LOS ANGELES, December 30, 2012 — This is what football is all about. The last week of the regular season is do or die. Break out the John Randall megaphone. This…is…when…the…big…dogs…come…out.
Week 16 of the NFL 2012 season is in the books.
The point spreads for Week 17 are set.
Then the regular season is done. The real intensity is just beginning.
Winners make the playoffs, and losers get to spend the next seven months wondering what went wrong. The AFC and NFC playoff pictures will be completely fleshed out by late Sunday night. All 16 games are played on Sunday. Of those games, 12 are played early in the day, followed by three more, and climaxing with the final game of the year, a bitter rivalry between Dallas and Washington for their division crown.
Yet some of the games will not have any intensity. When both teams are eliminated from the playoffs, the only motivating factor is pride. Players on bad teams are playing for their jobs, and in many cases the jobs of their coaches and general managers. Outside of the owner, nobody is safe on a bad team.
There is a third type of game that will be played, and it sparks the same unresolved argument every year. This year it involves the Atlanta Falcons. At 13-2, they have the best record in football. They have clinched home field throughout the playoffs as long as they are in it. Whether they win this Sunday and go 14-2 or lose to fall to 13-3, nothing changes. For the Falcons, this game does not matter. The question has already been asked, but never truly answered.
Should the star players play or take the day off? This is the battle of rest vs rust.
The players always want to play, but the decision belongs to Head Coach Mike Smith. The players get paid either way, but the considerations run far deeper.
The ultimate goal is not to have the best record during the regular season. The purpose of the National Football League is to hoist the Vince Lombardi Trophy on the first Sunday in February. There is winning the Super Bowl, and nothing else. As Lombardi himself said, “Winning isn’t everything. It’s the only thing.” Nobody remembers who had the best regular season record. They remember who won the Super Bowl.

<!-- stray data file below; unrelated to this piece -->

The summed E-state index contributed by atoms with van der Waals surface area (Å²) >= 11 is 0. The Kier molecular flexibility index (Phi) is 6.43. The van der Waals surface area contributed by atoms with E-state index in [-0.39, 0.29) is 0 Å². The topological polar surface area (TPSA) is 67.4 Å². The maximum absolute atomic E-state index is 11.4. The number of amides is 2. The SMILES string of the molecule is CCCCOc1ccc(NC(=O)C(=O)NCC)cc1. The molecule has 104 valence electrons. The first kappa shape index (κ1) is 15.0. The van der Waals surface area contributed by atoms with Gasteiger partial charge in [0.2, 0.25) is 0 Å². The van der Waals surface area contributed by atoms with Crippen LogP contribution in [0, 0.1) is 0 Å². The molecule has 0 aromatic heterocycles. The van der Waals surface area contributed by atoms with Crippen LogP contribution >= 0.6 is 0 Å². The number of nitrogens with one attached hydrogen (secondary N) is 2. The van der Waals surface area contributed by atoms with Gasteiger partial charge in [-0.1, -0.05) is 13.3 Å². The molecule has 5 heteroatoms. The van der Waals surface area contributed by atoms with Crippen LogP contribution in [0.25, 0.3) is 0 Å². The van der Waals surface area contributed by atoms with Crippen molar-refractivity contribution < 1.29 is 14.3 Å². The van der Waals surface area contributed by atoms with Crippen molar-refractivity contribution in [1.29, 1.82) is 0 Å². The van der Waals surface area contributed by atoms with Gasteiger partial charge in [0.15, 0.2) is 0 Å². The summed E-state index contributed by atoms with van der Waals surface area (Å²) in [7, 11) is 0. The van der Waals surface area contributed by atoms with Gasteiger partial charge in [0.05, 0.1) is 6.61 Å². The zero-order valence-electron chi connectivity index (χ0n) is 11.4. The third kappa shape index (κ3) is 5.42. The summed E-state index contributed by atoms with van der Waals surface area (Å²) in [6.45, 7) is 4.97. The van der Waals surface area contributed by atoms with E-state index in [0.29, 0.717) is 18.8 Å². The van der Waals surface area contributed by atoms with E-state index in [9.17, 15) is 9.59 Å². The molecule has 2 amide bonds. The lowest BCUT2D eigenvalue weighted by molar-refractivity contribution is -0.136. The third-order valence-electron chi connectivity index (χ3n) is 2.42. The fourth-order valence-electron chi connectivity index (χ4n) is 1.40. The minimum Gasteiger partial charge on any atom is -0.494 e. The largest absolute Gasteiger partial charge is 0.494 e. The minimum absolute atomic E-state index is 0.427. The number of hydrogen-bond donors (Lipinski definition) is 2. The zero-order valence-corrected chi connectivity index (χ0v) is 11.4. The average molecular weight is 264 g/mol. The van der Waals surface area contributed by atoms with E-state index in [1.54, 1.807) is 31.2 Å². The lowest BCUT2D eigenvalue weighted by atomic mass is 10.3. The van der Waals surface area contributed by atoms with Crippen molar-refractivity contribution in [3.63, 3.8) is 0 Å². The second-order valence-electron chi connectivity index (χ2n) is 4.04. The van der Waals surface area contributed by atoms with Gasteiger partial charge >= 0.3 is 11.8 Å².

Quarterback Matt Ryan, wide receiver Julio Jones, tight end Tony Gonzalez, and many other stars want to play. Yet every play in football is a potential injury. If any of the stars get injured in a meaningless game, they risk not being available for the playoffs.
The other side of the coin is losing the intensity necessary to win football games. The Falcons already have the first week of the playoffs off. Taking this week off means it will be three weeks before their players see meaningful action. Their opponent will have played the week earlier. The Falcons will be healthier. They will have the rest. Yet they may also have the rust.
Every year there are examples of why either strategy makes sense. Last year the Green Bay Packers went 15-1, had a week off, and had to face a New York Giants team that barely made the playoffs at 9-7. Yet the tired Giants went into Green Bay and throttled the rested Packers. The Indianapolis Colts lost several times after resting starters, winning the Super Bowl after a 2006 season where the starters had to stay in.